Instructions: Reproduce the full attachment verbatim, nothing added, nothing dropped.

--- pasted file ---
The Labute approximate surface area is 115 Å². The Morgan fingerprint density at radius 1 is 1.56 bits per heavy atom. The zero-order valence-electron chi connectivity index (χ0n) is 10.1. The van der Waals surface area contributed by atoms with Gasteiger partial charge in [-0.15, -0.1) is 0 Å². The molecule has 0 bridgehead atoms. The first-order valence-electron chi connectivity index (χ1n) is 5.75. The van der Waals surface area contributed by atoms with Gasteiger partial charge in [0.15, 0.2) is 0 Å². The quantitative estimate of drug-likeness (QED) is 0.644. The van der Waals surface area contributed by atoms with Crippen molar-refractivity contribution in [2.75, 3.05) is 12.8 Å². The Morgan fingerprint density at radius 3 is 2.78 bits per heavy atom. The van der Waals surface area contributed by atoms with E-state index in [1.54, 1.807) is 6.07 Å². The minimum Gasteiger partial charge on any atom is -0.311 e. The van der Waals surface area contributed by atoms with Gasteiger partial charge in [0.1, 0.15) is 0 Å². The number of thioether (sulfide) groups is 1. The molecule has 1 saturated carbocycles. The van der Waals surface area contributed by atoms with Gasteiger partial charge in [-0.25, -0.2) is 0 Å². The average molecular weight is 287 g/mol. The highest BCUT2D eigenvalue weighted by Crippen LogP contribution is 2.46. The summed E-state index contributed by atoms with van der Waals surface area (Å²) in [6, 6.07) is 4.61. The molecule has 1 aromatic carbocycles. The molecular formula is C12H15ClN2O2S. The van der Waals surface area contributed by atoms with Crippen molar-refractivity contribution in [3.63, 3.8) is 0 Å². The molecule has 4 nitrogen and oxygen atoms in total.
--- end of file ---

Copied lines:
The Labute approximate surface area is 115 Å². The Morgan fingerprint density at radius 1 is 1.56 bits per heavy atom. The zero-order valence-electron chi connectivity index (χ0n) is 10.1. The van der Waals surface area contributed by atoms with Gasteiger partial charge in [-0.15, -0.1) is 0 Å². The molecule has 0 bridgehead atoms. The first-order valence-electron chi connectivity index (χ1n) is 5.75. The van der Waals surface area contributed by atoms with Gasteiger partial charge in [0.15, 0.2) is 0 Å². The quantitative estimate of drug-likeness (QED) is 0.644. The van der Waals surface area contributed by atoms with Crippen molar-refractivity contribution in [2.75, 3.05) is 12.8 Å². The Morgan fingerprint density at radius 3 is 2.78 bits per heavy atom. The van der Waals surface area contributed by atoms with E-state index in [1.54, 1.807) is 6.07 Å². The minimum Gasteiger partial charge on any atom is -0.311 e. The van der Waals surface area contributed by atoms with Gasteiger partial charge in [0.1, 0.15) is 0 Å². The number of thioether (sulfide) groups is 1. The molecule has 1 saturated carbocycles. The van der Waals surface area contributed by atoms with Gasteiger partial charge in [-0.25, -0.2) is 0 Å². The average molecular weight is 287 g/mol. The highest BCUT2D eigenvalue weighted by Crippen LogP contribution is 2.46. The summed E-state index contributed by atoms with van der Waals surface area (Å²) in [6, 6.07) is 4.61. The molecule has 1 aromatic carbocycles. The molecular formula is C12H15ClN2O2S. The van der Waals surface area contributed by atoms with Crippen molar-refractivity contribution in [3.63, 3.8) is 0 Å². The molecule has 4 nitrogen and oxygen atoms in total.